The Center for Internet and Society at Stanford Law School is a leader in the study of the law and policy around the Internet and other emerging technologies.
Chris Sprigman and I have a new piece up at The Daily Beast about NSA illegal mass surveillance. This time we're looking at the role of the secret FISA Court, which is what the Administration always points to when it tries to assure Americans that there are no dangers from the emerging NSA Panopticon.
Lawmakers in Washington are again weighing in on who should and should not qualify as a journalist—and the outcome looks pretty grim for bloggers, freelancers, and other non-salaried journalists.
Today the Mozilla Foundation joined an illustrious group of computer scientists and privacy researchers in an amicus brief the Center for Internet and Society filed in the United States Court of Appeals for the Third Circuit. Jonathan Mayer and I wrote the brief, arguing that weev's conviction in U.S. v.
Online stalking, harassment, and invasions of privacy can be incredibly destructive. Yet very little empirical data exisits regarding these incidents. This paucity of data hinders educational, support, research and policy efforts. Without My Consent, a non-profit organization seeking to combat online invasions of privacy, is conducting research to better understand the experiences of online harassment. If you are 18 or older and have experienced harassment on the Internet, please consider taking their survey.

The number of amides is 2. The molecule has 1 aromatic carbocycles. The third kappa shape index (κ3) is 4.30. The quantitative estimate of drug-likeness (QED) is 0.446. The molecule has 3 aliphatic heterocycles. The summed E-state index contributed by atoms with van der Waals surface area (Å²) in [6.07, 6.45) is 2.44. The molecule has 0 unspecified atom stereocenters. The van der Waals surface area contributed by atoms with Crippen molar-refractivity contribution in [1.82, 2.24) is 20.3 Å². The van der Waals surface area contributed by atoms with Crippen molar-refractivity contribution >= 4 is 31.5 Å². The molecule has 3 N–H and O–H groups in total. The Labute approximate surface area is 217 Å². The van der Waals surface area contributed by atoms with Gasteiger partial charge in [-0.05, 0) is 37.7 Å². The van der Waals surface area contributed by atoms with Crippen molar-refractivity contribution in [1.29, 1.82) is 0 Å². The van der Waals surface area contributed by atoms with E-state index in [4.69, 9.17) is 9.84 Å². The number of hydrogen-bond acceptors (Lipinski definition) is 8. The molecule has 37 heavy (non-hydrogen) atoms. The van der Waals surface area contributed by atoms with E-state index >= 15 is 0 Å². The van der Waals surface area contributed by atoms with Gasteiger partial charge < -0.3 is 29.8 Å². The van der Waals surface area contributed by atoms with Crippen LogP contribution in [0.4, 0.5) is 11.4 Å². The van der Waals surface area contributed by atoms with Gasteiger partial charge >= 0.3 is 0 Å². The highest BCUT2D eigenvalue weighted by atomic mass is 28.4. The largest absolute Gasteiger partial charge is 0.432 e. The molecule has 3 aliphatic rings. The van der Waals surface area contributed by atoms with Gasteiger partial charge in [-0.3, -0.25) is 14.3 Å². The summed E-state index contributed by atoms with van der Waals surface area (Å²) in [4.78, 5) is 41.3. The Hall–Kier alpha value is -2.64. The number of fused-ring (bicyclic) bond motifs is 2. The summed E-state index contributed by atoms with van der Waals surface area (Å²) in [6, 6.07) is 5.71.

We at the Center for Internet and Society are writing an amicus brief on Weev's behalf. Signatories must join by JULY 5th. Email me if you want to be a signatory on the brief. My email is jennifer at law dot stanford dot edu.
That brief will argue as follows:
This morning, the NY Times posted my op-ed, co-authored with CIS affiliate scholar Chris Sprigman, arguing that the two federal statutes the Obama Administration has pointed to as authorizing NSA mass surveillance of our phone calls, emails, chats, social networking, etc. -- the FISA Amendments Act and the Patriot Act -- don't actually authorize the NSA's conduct.
Every tool can be misused, and potential harms from such misuse are often checked through force of law. Information technology is no different. To consider regulating information technology through use of the tool metaphor, we need to first consider the dynamics of information technology regulation in general. This blog post addresses key aspects of information technology regulation: how regulation is at once incapable of fully addressing the potential harms that flow from misuse of information technology, but powerful nonetheless in shaping how information technology tools are built and used.